Isabella seems attracted to everything that is normally hidden. Not self-important official mysteries, but precisely what is kept hidden out of modesty, out of embarrassment, all that is tacitly considered to be of little importance, unworthy and unseemly. In other words, Isabella is attracted not by what is expressly forbidden, by prohibitions, but by what we refer to as taboos: things, objects or gestures that we skirt around out of some kind of social and cultural pact. Yet precisely because of this, because they are not officially-formulated rules or legal prohibitions, they offer scope for an even more powerful force to act. In so-called primitive civilizations, taboo was a kind of electric charge, anointing certain not-yet-fully-defined objects, always capable of assuming purity or impurity, the sacred or the forbidden (the word sacer, in Hebrew qadoš, means both “sacred” and “impure”). One and the same gesture, the impossibility of being touched, indicated the observance of that which is sacred and that which is impure. Isabella is attracted by this space laden with opposing tensions. She does not proceed with the intention of desecrating, but with an instinctive desire for knowledge, spurred on by an inkling that, among the stained and greasy checked fabrics, something decisive lurks.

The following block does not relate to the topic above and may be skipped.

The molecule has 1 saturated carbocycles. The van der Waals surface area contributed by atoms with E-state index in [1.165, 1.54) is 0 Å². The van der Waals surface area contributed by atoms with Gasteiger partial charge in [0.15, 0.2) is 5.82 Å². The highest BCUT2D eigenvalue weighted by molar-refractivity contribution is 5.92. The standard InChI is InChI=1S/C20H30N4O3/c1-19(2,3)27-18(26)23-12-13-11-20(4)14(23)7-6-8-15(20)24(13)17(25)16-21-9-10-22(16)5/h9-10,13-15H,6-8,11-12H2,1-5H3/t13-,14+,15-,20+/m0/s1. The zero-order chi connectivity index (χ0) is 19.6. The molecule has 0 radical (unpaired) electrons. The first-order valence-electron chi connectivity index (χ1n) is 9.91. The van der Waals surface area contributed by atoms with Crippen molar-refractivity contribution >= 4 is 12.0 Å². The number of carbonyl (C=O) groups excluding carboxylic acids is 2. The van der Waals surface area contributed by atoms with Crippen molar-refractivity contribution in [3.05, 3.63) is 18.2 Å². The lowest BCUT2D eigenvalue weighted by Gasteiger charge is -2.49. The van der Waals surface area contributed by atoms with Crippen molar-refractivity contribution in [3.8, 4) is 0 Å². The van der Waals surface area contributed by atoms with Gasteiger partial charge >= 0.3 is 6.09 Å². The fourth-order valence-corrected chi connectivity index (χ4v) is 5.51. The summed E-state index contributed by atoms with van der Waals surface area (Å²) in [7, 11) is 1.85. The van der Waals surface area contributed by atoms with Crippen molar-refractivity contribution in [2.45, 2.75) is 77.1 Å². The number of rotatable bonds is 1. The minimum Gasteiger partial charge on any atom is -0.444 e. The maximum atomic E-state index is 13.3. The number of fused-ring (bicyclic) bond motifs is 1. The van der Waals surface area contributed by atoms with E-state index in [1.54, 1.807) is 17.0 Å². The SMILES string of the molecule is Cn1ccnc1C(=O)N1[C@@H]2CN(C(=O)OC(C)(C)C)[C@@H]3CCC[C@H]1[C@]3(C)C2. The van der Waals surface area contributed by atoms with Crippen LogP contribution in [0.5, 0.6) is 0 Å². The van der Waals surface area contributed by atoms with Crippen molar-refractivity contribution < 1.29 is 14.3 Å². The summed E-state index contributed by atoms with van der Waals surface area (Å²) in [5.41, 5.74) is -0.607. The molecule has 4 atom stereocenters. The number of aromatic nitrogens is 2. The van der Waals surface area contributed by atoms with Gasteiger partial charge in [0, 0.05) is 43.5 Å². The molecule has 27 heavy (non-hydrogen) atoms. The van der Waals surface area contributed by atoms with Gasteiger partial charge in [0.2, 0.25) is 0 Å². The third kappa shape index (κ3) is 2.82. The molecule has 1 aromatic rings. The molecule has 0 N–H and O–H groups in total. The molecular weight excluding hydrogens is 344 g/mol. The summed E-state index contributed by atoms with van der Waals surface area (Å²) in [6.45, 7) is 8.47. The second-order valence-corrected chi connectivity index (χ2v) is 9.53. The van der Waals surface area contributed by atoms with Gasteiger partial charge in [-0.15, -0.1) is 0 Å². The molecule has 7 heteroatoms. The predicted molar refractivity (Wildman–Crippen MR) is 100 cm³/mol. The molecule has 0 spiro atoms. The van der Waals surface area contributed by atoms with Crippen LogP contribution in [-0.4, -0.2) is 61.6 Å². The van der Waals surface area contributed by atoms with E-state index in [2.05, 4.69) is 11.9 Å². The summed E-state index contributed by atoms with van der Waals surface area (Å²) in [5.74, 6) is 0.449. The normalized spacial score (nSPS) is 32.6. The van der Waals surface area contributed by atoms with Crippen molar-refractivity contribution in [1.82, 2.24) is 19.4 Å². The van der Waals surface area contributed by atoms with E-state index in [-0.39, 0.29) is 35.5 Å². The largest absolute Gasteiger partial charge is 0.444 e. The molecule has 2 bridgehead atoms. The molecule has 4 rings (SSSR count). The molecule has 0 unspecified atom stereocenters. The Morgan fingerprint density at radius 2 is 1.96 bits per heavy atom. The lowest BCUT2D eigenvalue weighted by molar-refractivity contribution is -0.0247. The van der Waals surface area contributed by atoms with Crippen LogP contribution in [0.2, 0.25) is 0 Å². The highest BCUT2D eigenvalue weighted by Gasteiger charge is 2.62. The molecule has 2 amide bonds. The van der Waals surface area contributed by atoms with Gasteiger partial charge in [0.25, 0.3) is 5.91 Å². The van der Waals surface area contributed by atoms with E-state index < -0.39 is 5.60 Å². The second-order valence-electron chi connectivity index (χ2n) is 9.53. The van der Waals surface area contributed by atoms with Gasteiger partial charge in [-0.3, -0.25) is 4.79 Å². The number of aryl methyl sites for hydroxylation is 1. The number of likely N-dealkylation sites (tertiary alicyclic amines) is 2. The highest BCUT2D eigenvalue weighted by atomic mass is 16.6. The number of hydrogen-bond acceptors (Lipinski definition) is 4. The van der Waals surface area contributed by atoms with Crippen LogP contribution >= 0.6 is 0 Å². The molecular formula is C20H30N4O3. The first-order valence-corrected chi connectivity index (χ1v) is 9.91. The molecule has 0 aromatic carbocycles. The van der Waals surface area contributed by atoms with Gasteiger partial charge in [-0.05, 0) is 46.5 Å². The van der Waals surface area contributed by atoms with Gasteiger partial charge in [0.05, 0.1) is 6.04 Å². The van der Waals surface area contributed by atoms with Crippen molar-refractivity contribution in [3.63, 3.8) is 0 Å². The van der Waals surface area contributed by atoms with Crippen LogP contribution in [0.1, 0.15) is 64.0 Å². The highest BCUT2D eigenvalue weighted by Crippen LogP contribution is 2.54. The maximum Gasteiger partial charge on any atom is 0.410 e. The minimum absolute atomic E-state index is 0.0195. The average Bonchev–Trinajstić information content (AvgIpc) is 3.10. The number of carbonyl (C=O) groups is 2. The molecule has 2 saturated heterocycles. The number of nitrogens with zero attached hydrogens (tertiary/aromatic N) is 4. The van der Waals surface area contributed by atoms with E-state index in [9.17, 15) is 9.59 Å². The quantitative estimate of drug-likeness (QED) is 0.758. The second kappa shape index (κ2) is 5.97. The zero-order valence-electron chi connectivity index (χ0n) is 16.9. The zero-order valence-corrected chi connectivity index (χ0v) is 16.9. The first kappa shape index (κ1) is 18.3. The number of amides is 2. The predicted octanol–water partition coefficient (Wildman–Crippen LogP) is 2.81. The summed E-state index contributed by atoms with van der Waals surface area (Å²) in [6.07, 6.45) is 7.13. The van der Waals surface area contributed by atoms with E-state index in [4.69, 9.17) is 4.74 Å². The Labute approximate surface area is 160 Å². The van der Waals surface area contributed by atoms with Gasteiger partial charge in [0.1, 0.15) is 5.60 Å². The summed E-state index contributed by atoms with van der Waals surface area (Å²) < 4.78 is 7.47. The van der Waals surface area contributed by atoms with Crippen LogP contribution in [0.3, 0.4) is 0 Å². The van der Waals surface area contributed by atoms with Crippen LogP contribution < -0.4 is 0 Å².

– Emanuele Dattilo
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